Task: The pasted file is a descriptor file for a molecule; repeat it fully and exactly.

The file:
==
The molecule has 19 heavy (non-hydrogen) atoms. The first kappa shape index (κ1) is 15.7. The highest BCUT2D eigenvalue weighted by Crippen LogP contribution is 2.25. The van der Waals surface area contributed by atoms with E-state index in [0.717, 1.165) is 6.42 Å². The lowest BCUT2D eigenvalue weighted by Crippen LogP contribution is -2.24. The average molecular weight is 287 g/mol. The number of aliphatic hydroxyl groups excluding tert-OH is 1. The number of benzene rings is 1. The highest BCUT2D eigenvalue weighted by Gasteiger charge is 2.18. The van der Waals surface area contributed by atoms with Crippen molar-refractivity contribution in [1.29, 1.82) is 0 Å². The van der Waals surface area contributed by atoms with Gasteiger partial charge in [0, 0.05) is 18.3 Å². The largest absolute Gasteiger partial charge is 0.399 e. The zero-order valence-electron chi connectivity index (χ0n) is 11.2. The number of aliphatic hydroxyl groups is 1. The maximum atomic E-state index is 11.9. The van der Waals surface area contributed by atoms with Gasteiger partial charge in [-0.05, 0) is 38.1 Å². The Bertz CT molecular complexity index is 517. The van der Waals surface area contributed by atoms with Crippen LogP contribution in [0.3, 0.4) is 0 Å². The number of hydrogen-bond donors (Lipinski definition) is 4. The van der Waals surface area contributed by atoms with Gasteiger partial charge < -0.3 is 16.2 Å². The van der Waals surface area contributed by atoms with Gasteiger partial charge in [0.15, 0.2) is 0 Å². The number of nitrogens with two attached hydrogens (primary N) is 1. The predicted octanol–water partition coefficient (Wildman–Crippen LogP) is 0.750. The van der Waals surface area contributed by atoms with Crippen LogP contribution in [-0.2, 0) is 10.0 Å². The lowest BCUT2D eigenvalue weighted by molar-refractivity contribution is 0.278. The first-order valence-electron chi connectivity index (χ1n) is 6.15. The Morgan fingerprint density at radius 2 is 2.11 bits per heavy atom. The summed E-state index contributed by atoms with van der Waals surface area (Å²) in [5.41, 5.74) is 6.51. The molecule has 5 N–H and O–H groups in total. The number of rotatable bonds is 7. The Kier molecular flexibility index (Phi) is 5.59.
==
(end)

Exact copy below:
The molecule has 19 heavy (non-hydrogen) atoms. The first kappa shape index (κ1) is 15.7. The highest BCUT2D eigenvalue weighted by Crippen LogP contribution is 2.25. The van der Waals surface area contributed by atoms with E-state index in [0.717, 1.165) is 6.42 Å². The lowest BCUT2D eigenvalue weighted by Crippen LogP contribution is -2.24. The average molecular weight is 287 g/mol. The number of aliphatic hydroxyl groups excluding tert-OH is 1. The number of benzene rings is 1. The highest BCUT2D eigenvalue weighted by Gasteiger charge is 2.18. The van der Waals surface area contributed by atoms with Crippen molar-refractivity contribution in [1.29, 1.82) is 0 Å². The van der Waals surface area contributed by atoms with Gasteiger partial charge in [0, 0.05) is 18.3 Å². The largest absolute Gasteiger partial charge is 0.399 e. The zero-order valence-electron chi connectivity index (χ0n) is 11.2. The number of aliphatic hydroxyl groups is 1. The maximum atomic E-state index is 11.9. The van der Waals surface area contributed by atoms with Gasteiger partial charge in [-0.05, 0) is 38.1 Å². The Bertz CT molecular complexity index is 517. The van der Waals surface area contributed by atoms with Crippen LogP contribution in [0.3, 0.4) is 0 Å². The number of hydrogen-bond donors (Lipinski definition) is 4. The van der Waals surface area contributed by atoms with Gasteiger partial charge < -0.3 is 16.2 Å². The van der Waals surface area contributed by atoms with Gasteiger partial charge in [0.15, 0.2) is 0 Å². The number of nitrogens with two attached hydrogens (primary N) is 1. The predicted octanol–water partition coefficient (Wildman–Crippen LogP) is 0.750. The van der Waals surface area contributed by atoms with Crippen LogP contribution in [-0.2, 0) is 10.0 Å². The lowest BCUT2D eigenvalue weighted by molar-refractivity contribution is 0.278. The first-order valence-electron chi connectivity index (χ1n) is 6.15. The Morgan fingerprint density at radius 2 is 2.11 bits per heavy atom. The summed E-state index contributed by atoms with van der Waals surface area (Å²) in [5.41, 5.74) is 6.51. The molecule has 5 N–H and O–H groups in total. The number of rotatable bonds is 7. The Kier molecular flexibility index (Phi) is 5.59.